Four narratives weave an unsettling tapestry of life in modern day China. A worker (Jiang) fights against the corrupt capitalist who sold off the local mine that employed him, leaving local residents destitute. A migrant worker (Wang) casually murders highway assailants, then uses deadly violence to commit petty thievery. A young factory worker (Luo) is docked several weeks' wages for causing a machine accident, and is forced to find another job. A receptionist (Zhao) in a sauna is mistaken for a prostitute, and exacts revenge on the disbelieving client.
Why we love it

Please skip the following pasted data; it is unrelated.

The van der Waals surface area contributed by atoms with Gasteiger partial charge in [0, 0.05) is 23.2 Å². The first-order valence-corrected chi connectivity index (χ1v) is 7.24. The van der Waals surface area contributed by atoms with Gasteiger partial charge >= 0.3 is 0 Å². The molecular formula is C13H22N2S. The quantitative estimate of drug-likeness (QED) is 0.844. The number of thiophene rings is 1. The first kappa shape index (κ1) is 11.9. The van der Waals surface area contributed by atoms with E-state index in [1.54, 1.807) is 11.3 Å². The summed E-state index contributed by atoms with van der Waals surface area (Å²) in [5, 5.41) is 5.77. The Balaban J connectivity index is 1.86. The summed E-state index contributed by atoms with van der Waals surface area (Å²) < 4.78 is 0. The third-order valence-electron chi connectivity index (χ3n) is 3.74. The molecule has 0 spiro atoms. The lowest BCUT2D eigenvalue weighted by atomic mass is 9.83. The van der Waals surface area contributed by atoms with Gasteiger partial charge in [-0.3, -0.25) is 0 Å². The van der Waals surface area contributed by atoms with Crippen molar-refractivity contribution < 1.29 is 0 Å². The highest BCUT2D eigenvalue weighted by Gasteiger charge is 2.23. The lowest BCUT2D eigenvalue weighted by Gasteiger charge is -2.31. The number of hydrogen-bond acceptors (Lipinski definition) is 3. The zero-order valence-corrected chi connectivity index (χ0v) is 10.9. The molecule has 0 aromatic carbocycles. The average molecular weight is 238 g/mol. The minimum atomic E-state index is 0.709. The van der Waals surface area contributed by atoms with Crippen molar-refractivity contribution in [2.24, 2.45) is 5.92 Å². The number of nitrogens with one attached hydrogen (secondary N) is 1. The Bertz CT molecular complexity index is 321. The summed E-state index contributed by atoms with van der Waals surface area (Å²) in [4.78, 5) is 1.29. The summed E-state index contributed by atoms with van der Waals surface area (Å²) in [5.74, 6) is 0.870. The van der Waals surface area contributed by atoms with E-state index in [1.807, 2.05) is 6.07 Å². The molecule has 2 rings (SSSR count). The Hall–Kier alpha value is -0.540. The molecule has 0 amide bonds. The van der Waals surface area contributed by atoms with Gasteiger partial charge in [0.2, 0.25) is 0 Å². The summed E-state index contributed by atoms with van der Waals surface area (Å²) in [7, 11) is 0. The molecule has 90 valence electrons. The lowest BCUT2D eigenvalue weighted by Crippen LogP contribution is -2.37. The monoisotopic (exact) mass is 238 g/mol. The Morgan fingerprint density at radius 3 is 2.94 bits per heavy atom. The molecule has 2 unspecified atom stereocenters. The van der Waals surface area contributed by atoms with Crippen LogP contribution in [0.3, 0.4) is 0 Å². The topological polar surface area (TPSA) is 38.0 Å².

Venturing away from his quieter, more contemplative work ("Still Life"), director Jia turns to "ripped from the headlines" true stories of brutality and cynical indifference to cast a harsh, revealing light on the New China. Using visual touchstones from Wuxia martial arts films, and evoking the lawlessness of the Wild West, he combines social commentary with sequences of jarring, graphic violence. The result is an engrossing yet disturbing view of China's consumerist society. This beautifully ugly epic won the Best Screenplay award at Cannes, and deservedly so. It's got the "Touch."